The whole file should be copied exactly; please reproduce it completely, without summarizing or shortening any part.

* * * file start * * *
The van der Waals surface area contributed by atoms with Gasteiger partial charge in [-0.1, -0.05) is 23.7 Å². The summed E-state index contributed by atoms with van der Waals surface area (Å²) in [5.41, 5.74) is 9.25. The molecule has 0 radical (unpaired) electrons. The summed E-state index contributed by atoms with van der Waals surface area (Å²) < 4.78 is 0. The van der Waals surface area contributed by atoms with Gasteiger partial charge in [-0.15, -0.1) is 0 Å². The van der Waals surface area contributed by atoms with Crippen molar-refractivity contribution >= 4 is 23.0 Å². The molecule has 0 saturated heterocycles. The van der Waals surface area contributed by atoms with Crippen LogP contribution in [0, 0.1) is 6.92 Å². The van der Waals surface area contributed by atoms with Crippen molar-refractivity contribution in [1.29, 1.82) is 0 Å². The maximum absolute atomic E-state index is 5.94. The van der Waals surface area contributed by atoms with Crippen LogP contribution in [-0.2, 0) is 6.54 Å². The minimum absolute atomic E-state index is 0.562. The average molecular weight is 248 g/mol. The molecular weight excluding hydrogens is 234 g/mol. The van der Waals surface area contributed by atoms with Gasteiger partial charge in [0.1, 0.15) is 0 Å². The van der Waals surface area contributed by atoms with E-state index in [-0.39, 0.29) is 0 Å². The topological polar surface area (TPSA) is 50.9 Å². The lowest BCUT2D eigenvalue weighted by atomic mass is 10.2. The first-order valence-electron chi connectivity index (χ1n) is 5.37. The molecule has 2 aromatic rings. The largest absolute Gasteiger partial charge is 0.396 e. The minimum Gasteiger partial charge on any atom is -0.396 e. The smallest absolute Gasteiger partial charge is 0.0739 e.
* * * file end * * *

The van der Waals surface area contributed by atoms with Gasteiger partial charge in [-0.1, -0.05) is 23.7 Å². The summed E-state index contributed by atoms with van der Waals surface area (Å²) in [5.41, 5.74) is 9.25. The molecule has 0 radical (unpaired) electrons. The summed E-state index contributed by atoms with van der Waals surface area (Å²) < 4.78 is 0. The van der Waals surface area contributed by atoms with Gasteiger partial charge in [-0.15, -0.1) is 0 Å². The van der Waals surface area contributed by atoms with Crippen molar-refractivity contribution >= 4 is 23.0 Å². The molecule has 0 saturated heterocycles. The van der Waals surface area contributed by atoms with Crippen LogP contribution in [0, 0.1) is 6.92 Å². The van der Waals surface area contributed by atoms with Crippen molar-refractivity contribution in [1.29, 1.82) is 0 Å². The maximum absolute atomic E-state index is 5.94. The van der Waals surface area contributed by atoms with Crippen LogP contribution in [-0.2, 0) is 6.54 Å². The minimum absolute atomic E-state index is 0.562. The average molecular weight is 248 g/mol. The molecular weight excluding hydrogens is 234 g/mol. The van der Waals surface area contributed by atoms with Gasteiger partial charge in [0.1, 0.15) is 0 Å². The van der Waals surface area contributed by atoms with E-state index in [-0.39, 0.29) is 0 Å². The topological polar surface area (TPSA) is 50.9 Å². The lowest BCUT2D eigenvalue weighted by atomic mass is 10.2. The first-order valence-electron chi connectivity index (χ1n) is 5.37. The molecule has 2 aromatic rings. The largest absolute Gasteiger partial charge is 0.396 e. The minimum Gasteiger partial charge on any atom is -0.396 e. The smallest absolute Gasteiger partial charge is 0.0739 e.